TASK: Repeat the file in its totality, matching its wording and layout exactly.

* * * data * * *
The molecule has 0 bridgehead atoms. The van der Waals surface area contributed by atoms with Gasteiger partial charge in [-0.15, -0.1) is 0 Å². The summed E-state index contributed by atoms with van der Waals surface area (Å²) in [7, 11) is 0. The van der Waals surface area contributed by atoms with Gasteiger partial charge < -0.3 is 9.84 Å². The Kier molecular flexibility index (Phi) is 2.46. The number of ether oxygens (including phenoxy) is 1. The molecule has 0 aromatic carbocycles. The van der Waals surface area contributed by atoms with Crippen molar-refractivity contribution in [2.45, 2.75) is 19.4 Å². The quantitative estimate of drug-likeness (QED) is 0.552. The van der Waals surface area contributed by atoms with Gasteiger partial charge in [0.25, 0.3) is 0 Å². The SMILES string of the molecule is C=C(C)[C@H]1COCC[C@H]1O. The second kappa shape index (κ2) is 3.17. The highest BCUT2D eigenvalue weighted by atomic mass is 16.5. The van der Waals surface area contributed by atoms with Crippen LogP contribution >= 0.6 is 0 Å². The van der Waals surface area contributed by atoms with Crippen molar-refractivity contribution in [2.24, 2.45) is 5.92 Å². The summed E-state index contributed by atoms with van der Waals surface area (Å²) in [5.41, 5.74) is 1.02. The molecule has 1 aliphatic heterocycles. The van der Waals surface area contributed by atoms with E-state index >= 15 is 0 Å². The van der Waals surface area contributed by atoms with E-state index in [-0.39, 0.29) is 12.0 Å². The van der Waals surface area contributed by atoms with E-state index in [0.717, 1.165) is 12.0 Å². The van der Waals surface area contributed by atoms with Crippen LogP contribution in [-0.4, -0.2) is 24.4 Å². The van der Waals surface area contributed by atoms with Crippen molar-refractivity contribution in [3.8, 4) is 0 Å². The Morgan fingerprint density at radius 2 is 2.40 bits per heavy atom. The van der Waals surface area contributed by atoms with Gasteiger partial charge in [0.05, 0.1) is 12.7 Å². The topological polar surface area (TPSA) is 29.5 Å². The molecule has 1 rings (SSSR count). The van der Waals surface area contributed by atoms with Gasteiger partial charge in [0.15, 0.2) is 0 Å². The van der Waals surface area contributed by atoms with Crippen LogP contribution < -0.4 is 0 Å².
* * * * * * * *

The molecule has 0 bridgehead atoms. The van der Waals surface area contributed by atoms with Gasteiger partial charge in [-0.15, -0.1) is 0 Å². The summed E-state index contributed by atoms with van der Waals surface area (Å²) in [7, 11) is 0. The van der Waals surface area contributed by atoms with Gasteiger partial charge < -0.3 is 9.84 Å². The Kier molecular flexibility index (Phi) is 2.46. The number of ether oxygens (including phenoxy) is 1. The molecule has 0 aromatic carbocycles. The van der Waals surface area contributed by atoms with Crippen molar-refractivity contribution in [2.45, 2.75) is 19.4 Å². The quantitative estimate of drug-likeness (QED) is 0.552. The van der Waals surface area contributed by atoms with Gasteiger partial charge in [0.25, 0.3) is 0 Å². The SMILES string of the molecule is C=C(C)[C@H]1COCC[C@H]1O. The second kappa shape index (κ2) is 3.17. The highest BCUT2D eigenvalue weighted by atomic mass is 16.5. The van der Waals surface area contributed by atoms with Crippen LogP contribution >= 0.6 is 0 Å². The van der Waals surface area contributed by atoms with Crippen molar-refractivity contribution in [2.24, 2.45) is 5.92 Å². The summed E-state index contributed by atoms with van der Waals surface area (Å²) in [5.41, 5.74) is 1.02. The molecule has 1 aliphatic heterocycles. The van der Waals surface area contributed by atoms with E-state index >= 15 is 0 Å². The van der Waals surface area contributed by atoms with E-state index in [-0.39, 0.29) is 12.0 Å². The van der Waals surface area contributed by atoms with E-state index in [0.717, 1.165) is 12.0 Å². The van der Waals surface area contributed by atoms with Crippen LogP contribution in [-0.4, -0.2) is 24.4 Å². The van der Waals surface area contributed by atoms with Crippen molar-refractivity contribution in [3.8, 4) is 0 Å². The Morgan fingerprint density at radius 2 is 2.40 bits per heavy atom. The van der Waals surface area contributed by atoms with Gasteiger partial charge in [0.05, 0.1) is 12.7 Å². The topological polar surface area (TPSA) is 29.5 Å². The molecule has 1 rings (SSSR count). The van der Waals surface area contributed by atoms with Gasteiger partial charge in [0.15, 0.2) is 0 Å². The van der Waals surface area contributed by atoms with Crippen LogP contribution < -0.4 is 0 Å².